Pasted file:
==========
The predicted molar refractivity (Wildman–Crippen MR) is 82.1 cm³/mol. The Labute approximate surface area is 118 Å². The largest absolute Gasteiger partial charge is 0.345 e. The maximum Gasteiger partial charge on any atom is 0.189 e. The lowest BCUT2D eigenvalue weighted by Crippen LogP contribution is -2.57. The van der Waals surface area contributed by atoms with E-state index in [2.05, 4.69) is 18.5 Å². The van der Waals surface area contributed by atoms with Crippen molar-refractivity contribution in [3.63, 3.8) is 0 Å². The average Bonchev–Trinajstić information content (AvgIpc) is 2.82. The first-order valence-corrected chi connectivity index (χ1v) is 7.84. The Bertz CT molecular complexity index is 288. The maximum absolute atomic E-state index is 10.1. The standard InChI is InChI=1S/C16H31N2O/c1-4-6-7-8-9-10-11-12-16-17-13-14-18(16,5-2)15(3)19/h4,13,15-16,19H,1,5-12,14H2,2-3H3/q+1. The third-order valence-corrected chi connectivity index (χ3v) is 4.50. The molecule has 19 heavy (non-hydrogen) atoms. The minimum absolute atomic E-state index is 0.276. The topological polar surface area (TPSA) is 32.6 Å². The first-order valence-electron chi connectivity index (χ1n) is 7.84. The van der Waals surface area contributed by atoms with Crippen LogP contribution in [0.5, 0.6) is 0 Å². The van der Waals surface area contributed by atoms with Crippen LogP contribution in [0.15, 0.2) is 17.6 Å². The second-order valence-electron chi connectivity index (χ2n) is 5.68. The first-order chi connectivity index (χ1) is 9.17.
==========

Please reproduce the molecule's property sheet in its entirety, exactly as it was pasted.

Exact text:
The predicted molar refractivity (Wildman–Crippen MR) is 82.1 cm³/mol. The Labute approximate surface area is 118 Å². The largest absolute Gasteiger partial charge is 0.345 e. The maximum Gasteiger partial charge on any atom is 0.189 e. The lowest BCUT2D eigenvalue weighted by Crippen LogP contribution is -2.57. The van der Waals surface area contributed by atoms with E-state index in [2.05, 4.69) is 18.5 Å². The van der Waals surface area contributed by atoms with Crippen molar-refractivity contribution in [3.63, 3.8) is 0 Å². The average Bonchev–Trinajstić information content (AvgIpc) is 2.82. The first-order valence-corrected chi connectivity index (χ1v) is 7.84. The Bertz CT molecular complexity index is 288. The maximum absolute atomic E-state index is 10.1. The standard InChI is InChI=1S/C16H31N2O/c1-4-6-7-8-9-10-11-12-16-17-13-14-18(16,5-2)15(3)19/h4,13,15-16,19H,1,5-12,14H2,2-3H3/q+1. The third-order valence-corrected chi connectivity index (χ3v) is 4.50. The molecule has 19 heavy (non-hydrogen) atoms. The minimum absolute atomic E-state index is 0.276. The topological polar surface area (TPSA) is 32.6 Å². The first-order valence-electron chi connectivity index (χ1n) is 7.84. The van der Waals surface area contributed by atoms with Crippen LogP contribution in [0.5, 0.6) is 0 Å². The van der Waals surface area contributed by atoms with Crippen LogP contribution in [0.15, 0.2) is 17.6 Å². The second-order valence-electron chi connectivity index (χ2n) is 5.68. The first-order chi connectivity index (χ1) is 9.17.